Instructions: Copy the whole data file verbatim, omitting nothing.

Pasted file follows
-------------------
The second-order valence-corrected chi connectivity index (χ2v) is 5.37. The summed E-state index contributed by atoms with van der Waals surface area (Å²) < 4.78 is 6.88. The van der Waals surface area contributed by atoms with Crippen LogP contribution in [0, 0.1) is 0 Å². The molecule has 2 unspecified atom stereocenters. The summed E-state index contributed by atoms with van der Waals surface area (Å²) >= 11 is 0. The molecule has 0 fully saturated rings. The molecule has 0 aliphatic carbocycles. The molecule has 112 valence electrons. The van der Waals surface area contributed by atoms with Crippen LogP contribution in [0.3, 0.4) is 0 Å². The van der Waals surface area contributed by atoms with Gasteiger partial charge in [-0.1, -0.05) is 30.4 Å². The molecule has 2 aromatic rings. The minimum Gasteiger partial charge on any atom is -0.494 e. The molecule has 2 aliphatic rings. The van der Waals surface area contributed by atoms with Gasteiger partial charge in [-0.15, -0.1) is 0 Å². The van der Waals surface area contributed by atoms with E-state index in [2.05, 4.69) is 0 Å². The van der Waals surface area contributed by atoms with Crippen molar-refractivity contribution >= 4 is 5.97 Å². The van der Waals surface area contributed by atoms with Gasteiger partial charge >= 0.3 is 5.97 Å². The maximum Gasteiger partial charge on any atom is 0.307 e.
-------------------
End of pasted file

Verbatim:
The second-order valence-corrected chi connectivity index (χ2v) is 5.37. The summed E-state index contributed by atoms with van der Waals surface area (Å²) < 4.78 is 6.88. The van der Waals surface area contributed by atoms with Crippen LogP contribution in [0, 0.1) is 0 Å². The molecule has 2 unspecified atom stereocenters. The summed E-state index contributed by atoms with van der Waals surface area (Å²) >= 11 is 0. The molecule has 0 fully saturated rings. The molecule has 0 aliphatic carbocycles. The molecule has 112 valence electrons. The van der Waals surface area contributed by atoms with Crippen LogP contribution in [0.3, 0.4) is 0 Å². The van der Waals surface area contributed by atoms with Gasteiger partial charge in [-0.1, -0.05) is 30.4 Å². The molecule has 2 aromatic rings. The minimum Gasteiger partial charge on any atom is -0.494 e. The molecule has 2 aliphatic rings. The van der Waals surface area contributed by atoms with Gasteiger partial charge in [-0.15, -0.1) is 0 Å². The van der Waals surface area contributed by atoms with E-state index in [2.05, 4.69) is 0 Å². The van der Waals surface area contributed by atoms with Crippen molar-refractivity contribution >= 4 is 5.97 Å². The van der Waals surface area contributed by atoms with Gasteiger partial charge >= 0.3 is 5.97 Å². The maximum Gasteiger partial charge on any atom is 0.307 e.